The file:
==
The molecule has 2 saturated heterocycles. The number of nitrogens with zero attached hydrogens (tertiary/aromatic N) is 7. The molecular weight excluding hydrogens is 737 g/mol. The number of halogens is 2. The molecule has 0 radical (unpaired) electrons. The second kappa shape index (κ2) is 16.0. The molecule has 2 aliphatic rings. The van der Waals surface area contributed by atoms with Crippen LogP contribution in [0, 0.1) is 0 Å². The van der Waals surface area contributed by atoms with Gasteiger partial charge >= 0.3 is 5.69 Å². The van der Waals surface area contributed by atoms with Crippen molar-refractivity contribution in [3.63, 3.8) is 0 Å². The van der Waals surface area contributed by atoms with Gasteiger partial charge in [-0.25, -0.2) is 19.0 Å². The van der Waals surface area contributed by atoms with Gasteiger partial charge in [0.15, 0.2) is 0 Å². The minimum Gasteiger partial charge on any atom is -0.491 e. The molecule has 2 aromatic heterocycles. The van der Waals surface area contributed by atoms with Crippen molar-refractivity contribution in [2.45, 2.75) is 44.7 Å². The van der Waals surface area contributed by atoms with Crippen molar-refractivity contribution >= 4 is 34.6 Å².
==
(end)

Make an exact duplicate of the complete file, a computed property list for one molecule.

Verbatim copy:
The molecule has 2 saturated heterocycles. The number of nitrogens with zero attached hydrogens (tertiary/aromatic N) is 7. The molecular weight excluding hydrogens is 737 g/mol. The number of halogens is 2. The molecule has 0 radical (unpaired) electrons. The second kappa shape index (κ2) is 16.0. The molecule has 2 aliphatic rings. The van der Waals surface area contributed by atoms with Crippen LogP contribution in [0, 0.1) is 0 Å². The van der Waals surface area contributed by atoms with Gasteiger partial charge >= 0.3 is 5.69 Å². The van der Waals surface area contributed by atoms with Crippen molar-refractivity contribution in [3.63, 3.8) is 0 Å². The van der Waals surface area contributed by atoms with Gasteiger partial charge in [-0.25, -0.2) is 19.0 Å². The van der Waals surface area contributed by atoms with Gasteiger partial charge in [0.15, 0.2) is 0 Å². The minimum Gasteiger partial charge on any atom is -0.491 e. The molecule has 2 aromatic heterocycles. The van der Waals surface area contributed by atoms with Crippen molar-refractivity contribution in [2.45, 2.75) is 44.7 Å². The van der Waals surface area contributed by atoms with Crippen molar-refractivity contribution >= 4 is 34.6 Å².